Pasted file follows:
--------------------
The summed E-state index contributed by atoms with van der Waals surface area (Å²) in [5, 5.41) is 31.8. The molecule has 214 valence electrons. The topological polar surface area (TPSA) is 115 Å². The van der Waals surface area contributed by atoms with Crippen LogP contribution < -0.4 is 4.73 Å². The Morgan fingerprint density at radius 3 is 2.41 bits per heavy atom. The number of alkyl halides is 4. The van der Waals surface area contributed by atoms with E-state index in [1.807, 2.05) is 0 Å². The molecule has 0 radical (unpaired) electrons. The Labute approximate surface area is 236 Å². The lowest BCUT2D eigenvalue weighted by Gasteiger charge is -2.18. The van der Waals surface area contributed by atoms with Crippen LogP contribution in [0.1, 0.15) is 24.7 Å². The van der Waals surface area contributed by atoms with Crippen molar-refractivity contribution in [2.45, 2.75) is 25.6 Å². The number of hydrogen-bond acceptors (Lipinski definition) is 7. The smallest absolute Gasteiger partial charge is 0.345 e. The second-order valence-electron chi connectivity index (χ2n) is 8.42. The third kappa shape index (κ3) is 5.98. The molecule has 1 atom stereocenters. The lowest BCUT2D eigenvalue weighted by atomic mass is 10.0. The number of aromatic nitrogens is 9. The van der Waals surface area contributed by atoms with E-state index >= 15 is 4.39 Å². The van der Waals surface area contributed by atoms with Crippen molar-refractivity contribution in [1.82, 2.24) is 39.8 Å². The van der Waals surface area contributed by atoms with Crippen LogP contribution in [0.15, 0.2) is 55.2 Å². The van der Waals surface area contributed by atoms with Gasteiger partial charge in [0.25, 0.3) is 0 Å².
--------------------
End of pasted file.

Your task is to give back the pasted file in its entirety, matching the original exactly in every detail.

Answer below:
The summed E-state index contributed by atoms with van der Waals surface area (Å²) in [5, 5.41) is 31.8. The molecule has 214 valence electrons. The topological polar surface area (TPSA) is 115 Å². The van der Waals surface area contributed by atoms with Crippen LogP contribution < -0.4 is 4.73 Å². The Morgan fingerprint density at radius 3 is 2.41 bits per heavy atom. The number of alkyl halides is 4. The van der Waals surface area contributed by atoms with E-state index in [1.807, 2.05) is 0 Å². The molecule has 0 radical (unpaired) electrons. The Labute approximate surface area is 236 Å². The lowest BCUT2D eigenvalue weighted by Gasteiger charge is -2.18. The van der Waals surface area contributed by atoms with Crippen LogP contribution in [0.1, 0.15) is 24.7 Å². The van der Waals surface area contributed by atoms with Crippen molar-refractivity contribution in [2.45, 2.75) is 25.6 Å². The number of hydrogen-bond acceptors (Lipinski definition) is 7. The smallest absolute Gasteiger partial charge is 0.345 e. The second-order valence-electron chi connectivity index (χ2n) is 8.42. The third kappa shape index (κ3) is 5.98. The molecule has 1 atom stereocenters. The lowest BCUT2D eigenvalue weighted by atomic mass is 10.0. The number of aromatic nitrogens is 9. The van der Waals surface area contributed by atoms with E-state index >= 15 is 4.39 Å². The van der Waals surface area contributed by atoms with Crippen molar-refractivity contribution in [1.82, 2.24) is 39.8 Å². The van der Waals surface area contributed by atoms with Crippen LogP contribution in [0.15, 0.2) is 55.2 Å². The van der Waals surface area contributed by atoms with Gasteiger partial charge in [0.25, 0.3) is 0 Å².